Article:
I was recently watching a BBC current affairs programme during which Jeremy Paxman, a somewhat cantankerous British journalist, hosted a healthy, challenging debate about the English Lake District National Park.
This debate was of particular interest to me. The Lake District is a place of significant spiritual meaning to me. From an early age, I’ve spent many days walking it’s fells and, when old enough, sampling it’s delicious beers. Many of my happiest memories were laid down with friends, my partner, my children and occasionally alone, on the top of its highest peaks and in its cosy public houses. With clear blue skies, fresh air and stunning scenery, there is no better place for reflection and renewal.
I once had the privilege of observing the mighty Golden Eagle soaring above the cliffs of the remote Longsleddale Valley. I’ve walked amongst many varieties of bird, insect and mammal and included in the last category is, of course, the ubiquitous sheep. Unknown to them, the sheep were the centre of this heated debate.
The National Trust, owners of the Lake District National Park, have applied for World Heritage status for the park. They want it to be recognised internationally alongside sites such as Stone Henge and the Taj Mahal. The basis of this application is the Lake District’s outstanding natural beauty.
The challenge to this goal came from a chap who was arguing that there was nothing at all ‘natural’ about the Lake District. He argued that the whole region has been farmed to ‘within an inch of its life’ for centuries and is now nothing more than one big sheep farm. He lamented the cutting down of the forests that would once have blanketed the area (and most of Britain) and the manicured ‘lawns’ created by the incessant grazing of the sheep. He even had a go at the poor sheep given they are essentially man-made decedents of some long-lost breed of wild animal.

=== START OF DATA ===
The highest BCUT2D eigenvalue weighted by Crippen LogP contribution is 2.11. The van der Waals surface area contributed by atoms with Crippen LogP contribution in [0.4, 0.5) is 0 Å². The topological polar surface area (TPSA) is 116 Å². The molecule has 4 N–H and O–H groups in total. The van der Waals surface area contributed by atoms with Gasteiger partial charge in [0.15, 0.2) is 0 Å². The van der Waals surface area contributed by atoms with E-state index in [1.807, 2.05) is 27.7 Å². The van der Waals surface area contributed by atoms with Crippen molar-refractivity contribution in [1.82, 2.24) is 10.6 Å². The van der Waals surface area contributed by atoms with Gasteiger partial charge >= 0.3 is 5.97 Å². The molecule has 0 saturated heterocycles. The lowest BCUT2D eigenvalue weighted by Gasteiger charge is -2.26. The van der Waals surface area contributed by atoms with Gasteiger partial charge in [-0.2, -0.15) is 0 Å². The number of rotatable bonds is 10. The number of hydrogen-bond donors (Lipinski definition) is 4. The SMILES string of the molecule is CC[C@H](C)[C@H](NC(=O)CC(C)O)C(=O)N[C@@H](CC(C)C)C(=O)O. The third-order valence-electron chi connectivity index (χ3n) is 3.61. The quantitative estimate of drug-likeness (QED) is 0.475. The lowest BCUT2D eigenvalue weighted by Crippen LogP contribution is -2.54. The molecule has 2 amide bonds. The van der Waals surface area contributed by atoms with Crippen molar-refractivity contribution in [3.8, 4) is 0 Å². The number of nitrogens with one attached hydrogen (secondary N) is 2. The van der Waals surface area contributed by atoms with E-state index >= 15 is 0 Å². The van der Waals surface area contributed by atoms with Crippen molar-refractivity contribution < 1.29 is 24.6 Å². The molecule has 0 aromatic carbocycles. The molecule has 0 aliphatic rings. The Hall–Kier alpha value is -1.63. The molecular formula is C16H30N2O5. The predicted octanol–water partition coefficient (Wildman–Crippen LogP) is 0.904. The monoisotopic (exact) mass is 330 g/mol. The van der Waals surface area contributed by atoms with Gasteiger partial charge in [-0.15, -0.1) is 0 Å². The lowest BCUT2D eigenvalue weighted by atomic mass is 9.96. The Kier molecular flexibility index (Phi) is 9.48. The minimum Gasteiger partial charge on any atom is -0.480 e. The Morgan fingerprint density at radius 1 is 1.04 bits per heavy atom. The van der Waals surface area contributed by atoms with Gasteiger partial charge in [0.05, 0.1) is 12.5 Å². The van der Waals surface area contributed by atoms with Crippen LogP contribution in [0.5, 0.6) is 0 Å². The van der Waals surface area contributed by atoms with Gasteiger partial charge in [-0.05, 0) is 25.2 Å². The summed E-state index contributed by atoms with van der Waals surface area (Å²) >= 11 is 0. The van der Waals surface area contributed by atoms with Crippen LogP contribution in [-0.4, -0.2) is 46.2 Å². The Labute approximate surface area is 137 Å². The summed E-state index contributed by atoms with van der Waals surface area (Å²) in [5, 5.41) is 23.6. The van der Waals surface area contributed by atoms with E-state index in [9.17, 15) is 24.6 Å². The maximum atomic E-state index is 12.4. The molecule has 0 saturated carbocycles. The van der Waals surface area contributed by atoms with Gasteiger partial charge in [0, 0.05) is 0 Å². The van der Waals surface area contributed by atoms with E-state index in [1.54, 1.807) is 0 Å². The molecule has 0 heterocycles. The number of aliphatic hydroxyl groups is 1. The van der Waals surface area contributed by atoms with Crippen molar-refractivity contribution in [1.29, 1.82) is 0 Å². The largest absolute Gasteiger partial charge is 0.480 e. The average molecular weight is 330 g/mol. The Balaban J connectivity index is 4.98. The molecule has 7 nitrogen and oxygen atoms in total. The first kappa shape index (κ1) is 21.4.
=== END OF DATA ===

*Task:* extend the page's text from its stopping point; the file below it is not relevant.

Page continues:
This debate reminded me of the post I wrote a while ago about reframing perspectives. My post discussed this very subject; whether the English countryside, including the Lake District, could justifiably be labelled as ‘natural.’
I was reminded that it is very easy to be ‘seduced’ by what we know well, what we hold dear and what has become significantly meaningful to us. This seduction can lead to right and wrong, black and white thinking. This is a dangerous place to go. All conflict, whether petty or of lethal consequences, is premised on two people or two ‘sides’ believing they are right and the other is wrong.
So often, neither is right or wrong. There are simply alternative perspectives. The Lake District is, for me, a place of outstanding beauty and significantly meaningful. However, I do recognise the man-made aspects of what is essentially an industrial-scale collection of small-holdings that has significantly altered the natural landscape. I could very easily have taken a hard line in this debate and argued the case for World Heritage status. However, despite my emotional attachment, I found myself coming down on the ‘other side’. I’m not sure that sheep farming is what the World Heritage movement was founded to promote or protect. Sorry Mrs Sheep.
Seeing both sides and exploring alternative perspectives, is an extremely useful skill to develop. The next time you find yourself taking a ‘principled stand’ take a few minutes to explore alternative perspectives. Argue for these alternatives and see how your thinking and opinions flex. Very few things are right or wrong, black or white. Embrace the shades of grey. Or in the case of the English Lake District, the shades of green.